Chile is a country used to natural disasters as much as to the reconstruction process. However, the frequency of these cycles has increased over the years. According to the Ministry of Interior (Homeland), 43% of all natural disasters recorded in Chile since 1960 happened between 2014 and 2017. In fact, the government is already involved in several reconstruction processes across the country.
Situated at the foot of 45 hills along the Chilean coast, Valparaíso was a key port in the South Pacific during the 20th century before the construction of the Panama Canal. Thanks to its rapid industrial and commercial growth, the port underwent an urban transformation, attracting thousands of foreigners and cementing its reputation as a bustling South American cosmopolis rich in society, culture, and architecture.
Described by The Guardian as a "Berlin by the seaside", Valparaiso's historic downtown was declared a World Heritage Site by UNESCO in 2003 and the city's cultural and architectural wealth make it a must-see for tourists and architecture aficionados alike.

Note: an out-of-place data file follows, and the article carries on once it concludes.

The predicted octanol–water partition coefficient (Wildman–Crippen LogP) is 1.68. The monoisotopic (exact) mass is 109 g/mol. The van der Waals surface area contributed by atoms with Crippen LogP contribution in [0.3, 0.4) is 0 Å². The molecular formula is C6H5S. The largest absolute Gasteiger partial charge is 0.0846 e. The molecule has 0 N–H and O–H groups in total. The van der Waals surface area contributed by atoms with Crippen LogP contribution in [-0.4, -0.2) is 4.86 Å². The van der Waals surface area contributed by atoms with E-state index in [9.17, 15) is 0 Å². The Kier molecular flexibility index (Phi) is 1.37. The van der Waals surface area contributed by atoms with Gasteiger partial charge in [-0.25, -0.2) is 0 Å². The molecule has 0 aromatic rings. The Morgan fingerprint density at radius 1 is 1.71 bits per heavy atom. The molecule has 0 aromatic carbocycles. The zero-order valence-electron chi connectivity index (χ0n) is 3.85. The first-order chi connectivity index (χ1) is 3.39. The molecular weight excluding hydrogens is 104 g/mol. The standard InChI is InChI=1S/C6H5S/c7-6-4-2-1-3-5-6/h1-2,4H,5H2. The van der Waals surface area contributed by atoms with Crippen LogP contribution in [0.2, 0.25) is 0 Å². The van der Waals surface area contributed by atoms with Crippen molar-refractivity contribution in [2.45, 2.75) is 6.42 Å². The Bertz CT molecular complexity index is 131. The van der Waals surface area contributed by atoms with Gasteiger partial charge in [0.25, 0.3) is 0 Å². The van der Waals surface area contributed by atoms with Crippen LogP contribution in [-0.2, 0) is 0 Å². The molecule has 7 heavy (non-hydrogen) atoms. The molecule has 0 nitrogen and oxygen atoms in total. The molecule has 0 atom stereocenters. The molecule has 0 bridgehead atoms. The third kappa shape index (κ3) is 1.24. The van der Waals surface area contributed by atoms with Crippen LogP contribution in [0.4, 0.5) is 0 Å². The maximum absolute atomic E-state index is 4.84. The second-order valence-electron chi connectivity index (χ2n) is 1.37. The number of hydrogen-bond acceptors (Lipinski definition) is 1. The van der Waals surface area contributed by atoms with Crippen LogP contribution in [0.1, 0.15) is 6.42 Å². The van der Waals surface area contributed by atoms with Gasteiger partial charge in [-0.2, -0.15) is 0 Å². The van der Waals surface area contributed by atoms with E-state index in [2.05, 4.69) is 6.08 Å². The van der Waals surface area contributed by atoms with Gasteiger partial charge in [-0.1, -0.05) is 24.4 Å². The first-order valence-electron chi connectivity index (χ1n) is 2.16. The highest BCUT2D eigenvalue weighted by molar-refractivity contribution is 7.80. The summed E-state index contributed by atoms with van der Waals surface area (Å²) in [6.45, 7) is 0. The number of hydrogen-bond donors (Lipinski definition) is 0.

In this article, we present a guide written by one of the city's many enthusiasts that will give a complete and in-depth look at the port's many treasures. The guide is written as if for a walking tour, starting in Plaza Sotomayor, the city's main square. The route can be divided into two days, with the first part ending at the Palacio Baburizza and the second beginning with the Valparaiso Cultural Park. Take a tip from the experts--if you get lost, don't trust an app to find your way. Ask a local!
ArchDaily has become the most consulted architecture website in the world and the volume of our traffic reveals key data about the topics that architects consider relevant. In the past few months, user behavior has shown a growing interest in various concepts related to comfort in architecture.